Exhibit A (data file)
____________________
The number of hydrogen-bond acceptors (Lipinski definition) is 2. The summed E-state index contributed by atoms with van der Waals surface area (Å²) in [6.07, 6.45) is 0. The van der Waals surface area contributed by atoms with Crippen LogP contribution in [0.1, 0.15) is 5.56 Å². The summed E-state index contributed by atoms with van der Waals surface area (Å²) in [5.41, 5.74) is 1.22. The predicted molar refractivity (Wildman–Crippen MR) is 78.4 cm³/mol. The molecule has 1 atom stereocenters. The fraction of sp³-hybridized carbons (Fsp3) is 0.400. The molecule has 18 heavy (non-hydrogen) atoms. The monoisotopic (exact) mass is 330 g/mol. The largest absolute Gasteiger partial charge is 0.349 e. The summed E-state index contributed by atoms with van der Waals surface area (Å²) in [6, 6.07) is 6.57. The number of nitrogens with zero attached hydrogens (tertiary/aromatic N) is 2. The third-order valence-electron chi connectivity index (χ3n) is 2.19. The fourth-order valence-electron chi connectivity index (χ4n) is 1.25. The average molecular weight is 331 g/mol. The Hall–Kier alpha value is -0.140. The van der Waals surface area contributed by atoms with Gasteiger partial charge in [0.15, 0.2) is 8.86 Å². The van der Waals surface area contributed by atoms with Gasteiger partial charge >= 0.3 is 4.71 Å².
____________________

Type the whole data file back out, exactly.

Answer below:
The number of hydrogen-bond acceptors (Lipinski definition) is 2. The summed E-state index contributed by atoms with van der Waals surface area (Å²) in [6.07, 6.45) is 0. The van der Waals surface area contributed by atoms with Crippen LogP contribution in [0.1, 0.15) is 5.56 Å². The summed E-state index contributed by atoms with van der Waals surface area (Å²) in [5.41, 5.74) is 1.22. The predicted molar refractivity (Wildman–Crippen MR) is 78.4 cm³/mol. The molecule has 1 atom stereocenters. The fraction of sp³-hybridized carbons (Fsp3) is 0.400. The molecule has 18 heavy (non-hydrogen) atoms. The monoisotopic (exact) mass is 330 g/mol. The largest absolute Gasteiger partial charge is 0.349 e. The summed E-state index contributed by atoms with van der Waals surface area (Å²) in [6, 6.07) is 6.57. The number of nitrogens with zero attached hydrogens (tertiary/aromatic N) is 2. The third-order valence-electron chi connectivity index (χ3n) is 2.19. The fourth-order valence-electron chi connectivity index (χ4n) is 1.25. The average molecular weight is 331 g/mol. The Hall–Kier alpha value is -0.140. The van der Waals surface area contributed by atoms with Gasteiger partial charge in [0.15, 0.2) is 8.86 Å². The van der Waals surface area contributed by atoms with Gasteiger partial charge >= 0.3 is 4.71 Å².